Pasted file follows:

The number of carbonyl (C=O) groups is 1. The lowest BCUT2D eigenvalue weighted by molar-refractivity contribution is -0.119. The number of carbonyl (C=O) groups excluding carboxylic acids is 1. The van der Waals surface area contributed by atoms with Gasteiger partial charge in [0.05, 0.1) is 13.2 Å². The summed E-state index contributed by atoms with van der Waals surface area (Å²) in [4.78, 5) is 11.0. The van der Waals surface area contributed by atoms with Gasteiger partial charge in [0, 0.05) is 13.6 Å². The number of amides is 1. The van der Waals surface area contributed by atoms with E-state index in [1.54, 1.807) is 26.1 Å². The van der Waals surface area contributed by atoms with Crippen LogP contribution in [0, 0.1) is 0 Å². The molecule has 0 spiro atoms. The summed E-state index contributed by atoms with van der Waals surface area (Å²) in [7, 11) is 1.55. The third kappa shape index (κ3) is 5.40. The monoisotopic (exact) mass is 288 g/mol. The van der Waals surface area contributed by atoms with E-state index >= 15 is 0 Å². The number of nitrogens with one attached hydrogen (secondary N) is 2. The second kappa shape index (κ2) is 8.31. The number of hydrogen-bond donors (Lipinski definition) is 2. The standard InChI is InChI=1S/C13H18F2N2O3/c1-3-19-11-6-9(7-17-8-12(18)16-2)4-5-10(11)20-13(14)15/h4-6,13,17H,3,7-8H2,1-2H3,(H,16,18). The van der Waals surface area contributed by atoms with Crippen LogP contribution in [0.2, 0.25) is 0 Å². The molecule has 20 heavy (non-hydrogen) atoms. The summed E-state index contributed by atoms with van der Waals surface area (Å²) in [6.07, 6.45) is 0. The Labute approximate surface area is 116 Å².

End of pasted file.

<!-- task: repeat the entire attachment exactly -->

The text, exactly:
The number of carbonyl (C=O) groups is 1. The lowest BCUT2D eigenvalue weighted by molar-refractivity contribution is -0.119. The number of carbonyl (C=O) groups excluding carboxylic acids is 1. The van der Waals surface area contributed by atoms with Gasteiger partial charge in [0.05, 0.1) is 13.2 Å². The summed E-state index contributed by atoms with van der Waals surface area (Å²) in [4.78, 5) is 11.0. The van der Waals surface area contributed by atoms with Gasteiger partial charge in [0, 0.05) is 13.6 Å². The number of amides is 1. The van der Waals surface area contributed by atoms with E-state index in [1.54, 1.807) is 26.1 Å². The van der Waals surface area contributed by atoms with Crippen LogP contribution in [0, 0.1) is 0 Å². The molecule has 0 spiro atoms. The summed E-state index contributed by atoms with van der Waals surface area (Å²) in [7, 11) is 1.55. The third kappa shape index (κ3) is 5.40. The monoisotopic (exact) mass is 288 g/mol. The van der Waals surface area contributed by atoms with E-state index >= 15 is 0 Å². The number of nitrogens with one attached hydrogen (secondary N) is 2. The second kappa shape index (κ2) is 8.31. The number of hydrogen-bond donors (Lipinski definition) is 2. The standard InChI is InChI=1S/C13H18F2N2O3/c1-3-19-11-6-9(7-17-8-12(18)16-2)4-5-10(11)20-13(14)15/h4-6,13,17H,3,7-8H2,1-2H3,(H,16,18). The van der Waals surface area contributed by atoms with Crippen LogP contribution in [0.2, 0.25) is 0 Å². The molecule has 20 heavy (non-hydrogen) atoms. The summed E-state index contributed by atoms with van der Waals surface area (Å²) in [6.07, 6.45) is 0. The Labute approximate surface area is 116 Å².